The Royal Society, which is made of up many of the world's most distinguished scientists, has published a short guide to climate science to help people challenge claims about global warming made by what they call the "ill-informed pub bore or the family know-it-all". Zoe Conway reports.


Today Berlin mayor Klaus Wowereit will step down after more than 13 years in office. He was credited with giving the city a "poor, but sexy" brand internationally. Top architect David Chipperfield, who’s worked both in both capitals, thinks London, unlike Berlin, “lacks a sense of culture” and has given up the idea of a “public realm”, where arts and creativity can flourish. In an interview with the Guardian, Chipperfield says private investment’s hold over new architecture in London is an ‘absolutely terrible’ means of building a city. So, what makes a good city in terms of building, planning and creativity? Is Berlin better then London? Wilfried Kuehn is a Berlin-based architect known for his innovative designs. Liza Fior is a London-based architect.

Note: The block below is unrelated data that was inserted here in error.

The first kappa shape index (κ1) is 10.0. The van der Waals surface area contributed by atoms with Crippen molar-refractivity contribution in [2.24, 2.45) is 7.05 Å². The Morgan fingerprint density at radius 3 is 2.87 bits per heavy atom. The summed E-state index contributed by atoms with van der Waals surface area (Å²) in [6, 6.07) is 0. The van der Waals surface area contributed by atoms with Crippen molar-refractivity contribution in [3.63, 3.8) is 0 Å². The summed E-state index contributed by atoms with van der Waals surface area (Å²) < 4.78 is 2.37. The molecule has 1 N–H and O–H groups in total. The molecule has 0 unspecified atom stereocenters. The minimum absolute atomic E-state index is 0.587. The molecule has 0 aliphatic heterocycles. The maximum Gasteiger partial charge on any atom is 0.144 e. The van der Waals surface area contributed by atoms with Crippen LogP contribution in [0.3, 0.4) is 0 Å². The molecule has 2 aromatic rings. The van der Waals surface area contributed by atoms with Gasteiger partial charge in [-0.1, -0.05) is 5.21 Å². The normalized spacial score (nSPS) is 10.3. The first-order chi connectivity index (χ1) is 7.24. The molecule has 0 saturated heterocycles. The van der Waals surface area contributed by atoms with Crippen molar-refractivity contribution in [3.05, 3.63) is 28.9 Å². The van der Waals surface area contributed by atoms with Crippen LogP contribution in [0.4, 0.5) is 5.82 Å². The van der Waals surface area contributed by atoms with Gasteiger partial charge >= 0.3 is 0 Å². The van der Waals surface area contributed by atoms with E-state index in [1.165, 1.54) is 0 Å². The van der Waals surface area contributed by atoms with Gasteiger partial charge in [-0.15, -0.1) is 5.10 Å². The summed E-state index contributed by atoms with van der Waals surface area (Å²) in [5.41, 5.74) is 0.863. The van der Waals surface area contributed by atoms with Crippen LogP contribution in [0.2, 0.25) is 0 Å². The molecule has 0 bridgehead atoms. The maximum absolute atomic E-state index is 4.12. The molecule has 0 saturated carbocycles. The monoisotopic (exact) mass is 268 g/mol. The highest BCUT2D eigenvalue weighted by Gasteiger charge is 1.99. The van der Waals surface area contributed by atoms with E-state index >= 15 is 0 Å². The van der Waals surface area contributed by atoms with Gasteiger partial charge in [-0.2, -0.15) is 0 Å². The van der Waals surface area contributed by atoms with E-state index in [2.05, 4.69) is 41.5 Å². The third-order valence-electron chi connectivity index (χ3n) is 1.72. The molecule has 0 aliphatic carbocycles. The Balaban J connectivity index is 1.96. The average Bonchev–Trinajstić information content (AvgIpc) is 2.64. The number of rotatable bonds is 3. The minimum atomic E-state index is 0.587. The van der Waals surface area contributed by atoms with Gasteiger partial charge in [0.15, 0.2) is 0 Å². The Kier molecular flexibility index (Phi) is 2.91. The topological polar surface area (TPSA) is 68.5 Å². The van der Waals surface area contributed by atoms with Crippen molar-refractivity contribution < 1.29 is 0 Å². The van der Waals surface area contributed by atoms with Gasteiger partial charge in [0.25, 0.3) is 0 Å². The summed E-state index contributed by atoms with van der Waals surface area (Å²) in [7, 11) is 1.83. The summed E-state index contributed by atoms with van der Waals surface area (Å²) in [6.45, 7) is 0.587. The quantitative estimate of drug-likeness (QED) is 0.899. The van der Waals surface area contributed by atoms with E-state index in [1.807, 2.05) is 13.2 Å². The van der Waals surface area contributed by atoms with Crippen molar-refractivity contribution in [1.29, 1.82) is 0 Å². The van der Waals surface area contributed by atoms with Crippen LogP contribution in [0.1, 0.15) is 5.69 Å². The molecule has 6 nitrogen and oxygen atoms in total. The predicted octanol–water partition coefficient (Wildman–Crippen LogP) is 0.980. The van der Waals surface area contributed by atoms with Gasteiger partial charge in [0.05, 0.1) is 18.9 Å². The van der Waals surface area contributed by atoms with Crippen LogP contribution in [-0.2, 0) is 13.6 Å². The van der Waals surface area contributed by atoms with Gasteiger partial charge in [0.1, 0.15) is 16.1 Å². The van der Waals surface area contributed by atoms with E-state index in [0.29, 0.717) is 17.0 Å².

All subject to change.


  • Thu 11 Dec 2014 06:00